Now let’s consider this year’s class of Best Actresses. By most estimates, this is the field as we know it:
- Amy Adams, 42, Arrival (Five nominations, zero wins)
- Annette Bening, 58, 20th Century Women (Four nominations, zero wins)
- Taraji P. Henson, 46, Hidden Figures (One nomination, zero wins)
- Isabelle Huppert, 63, Elle (Zero nominations)
- Ruth Negga, 34, Loving (Zero nominations)
- Natalie Portman, 35, Jackie (Two nominations, one win)
- Emma Stone, 28, La La Land (One nomination, zero wins)
- Meryl Streep, 67, Florence Foster Jenkins (19 nominations, three wins)
That is what you might call a stacked deck. Not simply because 32 previous nominations would be among the most decorated collection for five women, but because each contender fits into at least one narrative rubric, and sometimes more than that. Then there’s Huppert, the French screen legend who has a 45-year résumé and has been acclaimed for her performance in the complex French drama/black comedy Elle, about a woman who forms a relationship with a man who has raped her. Vulture’s Jada Yuan wrote perceptively last week about the Academy’s love for French actresses at particular stages of their career — shortly thereafter, the LAFCA handed Huppert the honor, fit with a button campaign. In a New York Times review last week of another Huppert vehicle, Things to Come, A.O. Scott asked, “Great actress or world’s greatest actress?” How does a person worthy of that question not have an Academy Award nomination to her credit? The game is cold. Huppert often takes on challenging parts — Elle is no different. And no manner of critics’ awards will ensure a shot. Huppert is both Overdue and It’s Time. But she is currently running 22–1 odds according to Gold Derby, which likely knows the French-language Elle will be the least-seen of the Best Actress contenders’ films. If they don’t see it, they won’t seal it.
And running behind Huppert? Only the most lauded actress of the past century. Meryl Streep is Meryl Streep — writing about her skill as a performer has been obscured by writing about how obvious it would be if she were nominated. The Streep Narrative has no precedent. She is Alabama Football. At 67 years old, she would be the oldest Best Actress winner since Jessica Tandy in 1990, and it’s unlikely that her (quite funny) bird-yodeling role as Florence Foster Jenkins will secure her a fourth statue. But bet against her at your peril, Streep will eat you up. She’s still got a Music of the Heart nomination stuck in her teeth. (Show me another actor who can credibly claim “violin immersion” for a role.) The rules don’t apply to her.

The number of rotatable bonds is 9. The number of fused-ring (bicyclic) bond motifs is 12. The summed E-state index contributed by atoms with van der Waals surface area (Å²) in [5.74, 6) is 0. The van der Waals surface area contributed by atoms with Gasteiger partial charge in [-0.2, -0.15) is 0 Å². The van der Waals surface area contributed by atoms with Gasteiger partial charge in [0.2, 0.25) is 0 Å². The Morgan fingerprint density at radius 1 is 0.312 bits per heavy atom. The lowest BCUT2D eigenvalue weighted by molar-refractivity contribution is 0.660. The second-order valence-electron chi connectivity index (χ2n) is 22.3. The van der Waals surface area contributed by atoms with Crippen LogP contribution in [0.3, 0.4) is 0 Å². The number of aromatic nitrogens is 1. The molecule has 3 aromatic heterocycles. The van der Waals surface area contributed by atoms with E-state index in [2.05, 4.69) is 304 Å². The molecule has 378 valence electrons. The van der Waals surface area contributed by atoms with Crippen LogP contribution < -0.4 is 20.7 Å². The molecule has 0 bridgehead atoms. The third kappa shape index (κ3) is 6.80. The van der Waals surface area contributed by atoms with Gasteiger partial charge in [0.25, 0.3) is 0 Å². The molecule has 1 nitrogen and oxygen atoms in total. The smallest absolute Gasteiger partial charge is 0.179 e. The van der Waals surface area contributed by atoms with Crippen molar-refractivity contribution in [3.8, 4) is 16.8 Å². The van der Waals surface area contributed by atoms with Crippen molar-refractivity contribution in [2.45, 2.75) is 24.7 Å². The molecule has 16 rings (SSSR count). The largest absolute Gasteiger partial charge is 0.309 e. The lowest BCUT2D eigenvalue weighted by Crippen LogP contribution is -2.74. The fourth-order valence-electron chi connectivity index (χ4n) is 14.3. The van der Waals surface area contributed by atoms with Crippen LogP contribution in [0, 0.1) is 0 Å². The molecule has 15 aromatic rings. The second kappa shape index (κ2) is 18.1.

In most any other year, Bening would be the beneficiary of a straightforward Overdue story line, obviating this column. Bening stars as a searching single mother in late-’70s Santa Barbara in Mike Mills’s 20th Century Women, and she is plainly incredible. Using her eyes like razor blades, she cuts through phoniness and doubt with a look, and yet balances it with an empathic openness to the possibility of life. Hell, she’s moved by a fading President Jimmy Carter in one the movie’s best scenes. She should be a lock for this award. She isn’t close. Bening was surprisingly passed over in 2011’s The Kids Are All Right in favor of Portman, who won for Black Swan. (I’d have gone for Michelle Williams in Blue Valentine, but life ain’t sweet.)
Now, Portman is back to haunt Bening again with Pablo Larraín’s Jackie. “You can sniff Portman’s Oscar reel from a nautical mile out,” my colleague K. Austin Collins wrote last week. He’s right, this is the “I Want It All” of performances — real-life character, practiced accent, costume changes galore, hair mountain, history-bound tragedy, emotional modulation, crosscutting through time, a drunk scene, a solo traipse through a walk-in closet, a ruinous confession to a priest played by John Hurt, the birth of a myth, all set to a Broadway chestnut and the best film score of the year. Jackie is a polarizing movie — one part art film, one part ahistorical drama. I think I loved it, but when a colleague recently said to me, “Natalie Portman is a tiny, perfect-looking thing and therefore everyone thinks she’s an amazing actress,” I felt a slight chill. Portman does look perfect in the movie, framed by Larraín, head on, as if he were Chuck Close. The likelihood of a second win in seven years for Portman seems far-fetched. But Oscar voters love a biopic, and the sweep of American history — particularly the keen way the movie draws out what it means to manage the media and construct a brand — may have a resonance that is inescapable.